While the two presidential campaigns tussle over this paradox, the real shame is how willing Romney and his defenders are to tolerate this bending of the truth, heretofore confined to particle physics. It’s another insight into the increasingly murky culture of American capitalism.

While Romney has claimed at times he was retired from Bain Capital during the period, he also signed documents filed with the Securities and Exchange Commission attesting that he was the “sole stockholder, sole director, Chief Executive Officer, Managing Director and President” of a multimillion-dollar investment fund.

The chief justice’s contribution to tax reform

The surprise resolution of our national healthcare drama – the mandate is a tax! – has a kernel of solace for Republican partisans saddened by the constitutionality of Obamacare: The mandate is a tax! During President Obama’s 2008 campaign, he promised not to boost taxes on anyone who makes less than $250,000. Technically, the healthcare law now defies that promise.

While the political value of that fact is questionable – Obama technically broke this pledge years ago, with a cigarette tax included in the healthcare bill, and has mostly lowered taxes on working Americans – this is a good opportunity for the president and his administration to recognize that sound policy is going to require higher taxes on everyone, even the middle class.

What’s important is that he figure out how to do it in an economically efficient way that might have a chance of attracting support from Republicans. Luckily, the careful opinion of Chief Justice John Roberts may provide a useful model of how to tax intelligently. In it, he echoes conservative intellectuals like Harvard economist Greg Mankiw and American Enterprise Institute tax expert Alan Viard, who argue that taxing consumption rather than income is smart policy, and that taxing energy is one of the best ideas of all.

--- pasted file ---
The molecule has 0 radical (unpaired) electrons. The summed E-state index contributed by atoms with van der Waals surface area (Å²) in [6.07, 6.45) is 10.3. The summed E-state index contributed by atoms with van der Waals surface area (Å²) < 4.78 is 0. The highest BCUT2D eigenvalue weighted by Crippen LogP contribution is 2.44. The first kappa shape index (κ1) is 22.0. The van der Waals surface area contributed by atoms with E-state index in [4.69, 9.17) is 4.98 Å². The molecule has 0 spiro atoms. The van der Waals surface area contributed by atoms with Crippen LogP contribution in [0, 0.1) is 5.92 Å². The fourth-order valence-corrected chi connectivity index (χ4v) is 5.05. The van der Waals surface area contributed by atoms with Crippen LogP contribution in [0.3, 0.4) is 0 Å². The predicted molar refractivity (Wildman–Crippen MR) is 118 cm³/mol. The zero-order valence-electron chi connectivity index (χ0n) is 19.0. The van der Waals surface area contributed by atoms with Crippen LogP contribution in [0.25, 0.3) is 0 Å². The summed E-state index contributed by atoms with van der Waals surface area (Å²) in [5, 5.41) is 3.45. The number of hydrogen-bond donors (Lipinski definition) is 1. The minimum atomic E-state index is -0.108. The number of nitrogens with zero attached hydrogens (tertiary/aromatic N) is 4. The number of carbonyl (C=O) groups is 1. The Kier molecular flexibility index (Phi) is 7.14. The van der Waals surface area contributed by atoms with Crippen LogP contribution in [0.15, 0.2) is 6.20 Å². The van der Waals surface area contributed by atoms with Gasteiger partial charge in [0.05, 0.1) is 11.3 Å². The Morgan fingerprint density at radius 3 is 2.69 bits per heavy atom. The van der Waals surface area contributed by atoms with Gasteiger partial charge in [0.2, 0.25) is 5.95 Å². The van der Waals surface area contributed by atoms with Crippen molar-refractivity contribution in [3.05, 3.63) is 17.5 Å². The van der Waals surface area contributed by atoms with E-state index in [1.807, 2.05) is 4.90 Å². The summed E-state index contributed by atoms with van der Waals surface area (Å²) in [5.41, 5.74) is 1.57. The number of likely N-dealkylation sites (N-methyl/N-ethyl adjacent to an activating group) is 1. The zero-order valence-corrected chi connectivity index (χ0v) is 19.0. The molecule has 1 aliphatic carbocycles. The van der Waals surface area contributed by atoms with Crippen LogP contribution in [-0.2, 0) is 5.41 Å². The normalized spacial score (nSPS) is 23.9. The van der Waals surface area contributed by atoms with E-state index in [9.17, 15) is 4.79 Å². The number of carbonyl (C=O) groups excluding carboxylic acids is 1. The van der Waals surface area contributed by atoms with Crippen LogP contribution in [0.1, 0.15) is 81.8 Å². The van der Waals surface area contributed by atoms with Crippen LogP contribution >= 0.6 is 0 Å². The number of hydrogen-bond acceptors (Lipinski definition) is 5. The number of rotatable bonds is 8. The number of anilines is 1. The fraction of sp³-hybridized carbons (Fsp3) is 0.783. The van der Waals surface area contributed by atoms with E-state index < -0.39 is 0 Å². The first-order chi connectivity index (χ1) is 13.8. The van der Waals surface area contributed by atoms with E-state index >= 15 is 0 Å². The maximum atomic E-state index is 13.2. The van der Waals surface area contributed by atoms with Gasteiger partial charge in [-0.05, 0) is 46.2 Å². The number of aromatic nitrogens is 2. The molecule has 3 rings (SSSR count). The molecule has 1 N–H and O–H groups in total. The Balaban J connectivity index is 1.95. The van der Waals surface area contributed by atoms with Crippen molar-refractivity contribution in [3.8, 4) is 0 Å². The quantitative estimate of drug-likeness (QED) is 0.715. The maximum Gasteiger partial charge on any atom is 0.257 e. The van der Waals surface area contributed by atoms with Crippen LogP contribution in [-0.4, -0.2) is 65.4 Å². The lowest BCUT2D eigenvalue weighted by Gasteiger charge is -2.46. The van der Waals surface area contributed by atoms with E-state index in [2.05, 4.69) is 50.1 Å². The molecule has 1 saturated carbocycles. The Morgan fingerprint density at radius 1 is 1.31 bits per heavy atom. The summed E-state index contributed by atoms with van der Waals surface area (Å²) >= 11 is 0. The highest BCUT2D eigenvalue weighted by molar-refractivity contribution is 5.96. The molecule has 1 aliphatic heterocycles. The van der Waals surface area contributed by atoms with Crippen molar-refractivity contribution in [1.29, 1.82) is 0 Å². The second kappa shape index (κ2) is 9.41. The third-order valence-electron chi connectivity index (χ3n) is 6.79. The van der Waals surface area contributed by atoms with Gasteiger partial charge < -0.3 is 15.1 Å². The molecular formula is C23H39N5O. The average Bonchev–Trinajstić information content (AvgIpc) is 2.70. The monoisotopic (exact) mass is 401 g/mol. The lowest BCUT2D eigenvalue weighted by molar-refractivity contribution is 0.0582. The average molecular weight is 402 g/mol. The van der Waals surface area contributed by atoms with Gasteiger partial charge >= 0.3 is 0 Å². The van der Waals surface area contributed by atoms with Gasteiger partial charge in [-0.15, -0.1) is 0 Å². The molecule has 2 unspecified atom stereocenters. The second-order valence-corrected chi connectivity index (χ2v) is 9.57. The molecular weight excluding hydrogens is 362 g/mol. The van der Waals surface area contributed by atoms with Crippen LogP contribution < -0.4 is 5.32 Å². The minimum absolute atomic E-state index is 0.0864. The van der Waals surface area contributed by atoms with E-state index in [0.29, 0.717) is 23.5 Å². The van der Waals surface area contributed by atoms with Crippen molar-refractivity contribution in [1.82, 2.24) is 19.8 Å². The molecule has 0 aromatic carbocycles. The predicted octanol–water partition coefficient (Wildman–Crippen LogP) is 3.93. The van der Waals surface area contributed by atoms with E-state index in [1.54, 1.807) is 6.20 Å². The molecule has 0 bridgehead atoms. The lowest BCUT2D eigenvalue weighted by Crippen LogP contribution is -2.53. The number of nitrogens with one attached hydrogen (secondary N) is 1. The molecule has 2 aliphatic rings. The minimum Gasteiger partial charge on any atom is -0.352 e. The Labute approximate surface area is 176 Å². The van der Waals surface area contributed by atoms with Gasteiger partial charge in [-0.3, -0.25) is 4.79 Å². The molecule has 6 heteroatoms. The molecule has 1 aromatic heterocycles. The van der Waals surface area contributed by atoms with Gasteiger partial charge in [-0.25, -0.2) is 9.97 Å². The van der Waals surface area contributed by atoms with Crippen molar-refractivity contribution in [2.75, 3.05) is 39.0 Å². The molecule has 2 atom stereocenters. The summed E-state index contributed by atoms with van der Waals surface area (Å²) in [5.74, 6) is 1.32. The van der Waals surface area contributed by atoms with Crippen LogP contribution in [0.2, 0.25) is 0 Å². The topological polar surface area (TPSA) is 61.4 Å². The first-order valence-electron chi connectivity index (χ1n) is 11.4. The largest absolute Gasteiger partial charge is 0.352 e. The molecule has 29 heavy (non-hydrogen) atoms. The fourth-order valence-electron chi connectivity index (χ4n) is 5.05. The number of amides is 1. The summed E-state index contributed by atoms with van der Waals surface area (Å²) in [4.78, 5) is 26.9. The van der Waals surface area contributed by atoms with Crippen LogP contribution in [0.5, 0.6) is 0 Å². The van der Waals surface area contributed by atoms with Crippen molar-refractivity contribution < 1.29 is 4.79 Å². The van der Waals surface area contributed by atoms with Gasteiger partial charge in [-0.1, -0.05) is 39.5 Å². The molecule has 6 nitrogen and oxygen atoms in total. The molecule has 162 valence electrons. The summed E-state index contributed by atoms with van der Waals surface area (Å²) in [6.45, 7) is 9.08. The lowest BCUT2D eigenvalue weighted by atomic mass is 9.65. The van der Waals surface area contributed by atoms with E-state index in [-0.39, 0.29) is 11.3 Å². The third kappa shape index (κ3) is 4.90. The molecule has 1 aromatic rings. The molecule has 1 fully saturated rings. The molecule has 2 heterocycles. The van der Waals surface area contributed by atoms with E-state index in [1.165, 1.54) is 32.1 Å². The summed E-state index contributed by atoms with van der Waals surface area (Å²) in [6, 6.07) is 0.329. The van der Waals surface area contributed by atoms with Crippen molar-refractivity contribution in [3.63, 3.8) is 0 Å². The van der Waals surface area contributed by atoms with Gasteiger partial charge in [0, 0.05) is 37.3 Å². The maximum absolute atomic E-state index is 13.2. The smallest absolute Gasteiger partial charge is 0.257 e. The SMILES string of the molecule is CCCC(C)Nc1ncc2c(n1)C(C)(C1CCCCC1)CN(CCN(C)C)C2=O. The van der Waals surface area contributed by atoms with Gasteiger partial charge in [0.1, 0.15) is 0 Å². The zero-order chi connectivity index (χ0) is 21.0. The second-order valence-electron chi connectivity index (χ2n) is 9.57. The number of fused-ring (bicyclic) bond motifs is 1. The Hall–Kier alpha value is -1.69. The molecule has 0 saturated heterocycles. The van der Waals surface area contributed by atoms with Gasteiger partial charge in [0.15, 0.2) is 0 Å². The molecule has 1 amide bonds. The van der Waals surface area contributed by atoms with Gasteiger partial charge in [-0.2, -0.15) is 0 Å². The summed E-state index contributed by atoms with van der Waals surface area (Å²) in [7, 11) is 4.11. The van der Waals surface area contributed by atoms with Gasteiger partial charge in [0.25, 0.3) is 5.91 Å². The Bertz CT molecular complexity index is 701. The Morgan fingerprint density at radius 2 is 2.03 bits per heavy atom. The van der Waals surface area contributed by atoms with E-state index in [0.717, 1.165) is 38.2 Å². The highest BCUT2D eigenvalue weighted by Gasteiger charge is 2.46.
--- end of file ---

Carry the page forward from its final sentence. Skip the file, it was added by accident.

Mitt Romney’s inflated fearmongering

“I wish I could tell you that the world is a safe place today. It’s not.” With these words, delivered at a Memorial Day commemoration last Monday in San Diego, Mitt Romney perpetuated what is perhaps the greatest single myth in American foreign policy – that we live in a world of lurking danger and rising threats.

Nothing could be further from the truth. In fact, the world today is safer than at any point in human history. Wars of all kind, including civil wars, are on the decline; and inter-state war, in particular, is even rarer. According to the Uppsala University Conflict Database, in 1992, there were 53 armed conflicts raging in 39 countries around the world; in 2010, there were 30 armed conflicts in 25 countries.

And when wars do occur, they are for the most part low-intensity conflicts that, on average, kill about 90 percent fewer people than did violent struggles in the 1950s, according to the Human Security Report Project at the School for International Studies at Simon Fraser University. In fact, the first 10 years of this century witnessed fewer deaths from war than any decade in the last century